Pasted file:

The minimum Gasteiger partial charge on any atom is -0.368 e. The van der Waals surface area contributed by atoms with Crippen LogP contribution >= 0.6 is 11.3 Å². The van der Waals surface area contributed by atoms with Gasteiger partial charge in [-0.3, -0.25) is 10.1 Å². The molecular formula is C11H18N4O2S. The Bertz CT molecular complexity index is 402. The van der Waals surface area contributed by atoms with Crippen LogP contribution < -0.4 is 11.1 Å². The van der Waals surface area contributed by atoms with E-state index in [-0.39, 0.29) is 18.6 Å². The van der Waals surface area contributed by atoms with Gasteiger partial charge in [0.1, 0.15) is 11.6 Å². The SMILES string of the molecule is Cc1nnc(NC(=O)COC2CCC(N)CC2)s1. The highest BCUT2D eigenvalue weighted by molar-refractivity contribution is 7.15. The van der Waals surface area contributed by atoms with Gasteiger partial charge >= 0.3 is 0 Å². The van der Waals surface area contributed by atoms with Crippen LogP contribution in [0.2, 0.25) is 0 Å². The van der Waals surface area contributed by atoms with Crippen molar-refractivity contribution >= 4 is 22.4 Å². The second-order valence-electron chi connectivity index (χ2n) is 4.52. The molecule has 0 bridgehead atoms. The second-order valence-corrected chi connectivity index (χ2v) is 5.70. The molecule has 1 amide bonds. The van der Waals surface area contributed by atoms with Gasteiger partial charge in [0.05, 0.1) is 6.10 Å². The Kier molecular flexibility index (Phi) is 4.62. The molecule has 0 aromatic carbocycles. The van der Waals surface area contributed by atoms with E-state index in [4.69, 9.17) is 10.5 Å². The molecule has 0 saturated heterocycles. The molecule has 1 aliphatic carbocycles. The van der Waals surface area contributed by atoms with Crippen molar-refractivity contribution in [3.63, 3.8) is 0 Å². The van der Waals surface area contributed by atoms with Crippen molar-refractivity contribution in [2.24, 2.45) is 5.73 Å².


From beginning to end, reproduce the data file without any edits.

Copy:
The minimum Gasteiger partial charge on any atom is -0.368 e. The van der Waals surface area contributed by atoms with Crippen LogP contribution >= 0.6 is 11.3 Å². The van der Waals surface area contributed by atoms with Gasteiger partial charge in [-0.3, -0.25) is 10.1 Å². The molecular formula is C11H18N4O2S. The Bertz CT molecular complexity index is 402. The van der Waals surface area contributed by atoms with Crippen LogP contribution < -0.4 is 11.1 Å². The van der Waals surface area contributed by atoms with E-state index in [-0.39, 0.29) is 18.6 Å². The van der Waals surface area contributed by atoms with Gasteiger partial charge in [0.1, 0.15) is 11.6 Å². The SMILES string of the molecule is Cc1nnc(NC(=O)COC2CCC(N)CC2)s1. The highest BCUT2D eigenvalue weighted by molar-refractivity contribution is 7.15. The van der Waals surface area contributed by atoms with Gasteiger partial charge >= 0.3 is 0 Å². The van der Waals surface area contributed by atoms with Crippen LogP contribution in [0.2, 0.25) is 0 Å². The van der Waals surface area contributed by atoms with Crippen molar-refractivity contribution >= 4 is 22.4 Å². The second-order valence-electron chi connectivity index (χ2n) is 4.52. The molecule has 0 bridgehead atoms. The second-order valence-corrected chi connectivity index (χ2v) is 5.70. The molecule has 1 amide bonds. The van der Waals surface area contributed by atoms with Gasteiger partial charge in [0.05, 0.1) is 6.10 Å². The Kier molecular flexibility index (Phi) is 4.62. The molecule has 0 aromatic carbocycles. The van der Waals surface area contributed by atoms with E-state index in [4.69, 9.17) is 10.5 Å². The molecule has 0 saturated heterocycles. The molecule has 1 aliphatic carbocycles. The van der Waals surface area contributed by atoms with Crippen molar-refractivity contribution in [3.63, 3.8) is 0 Å². The van der Waals surface area contributed by atoms with Crippen molar-refractivity contribution in [2.24, 2.45) is 5.73 Å².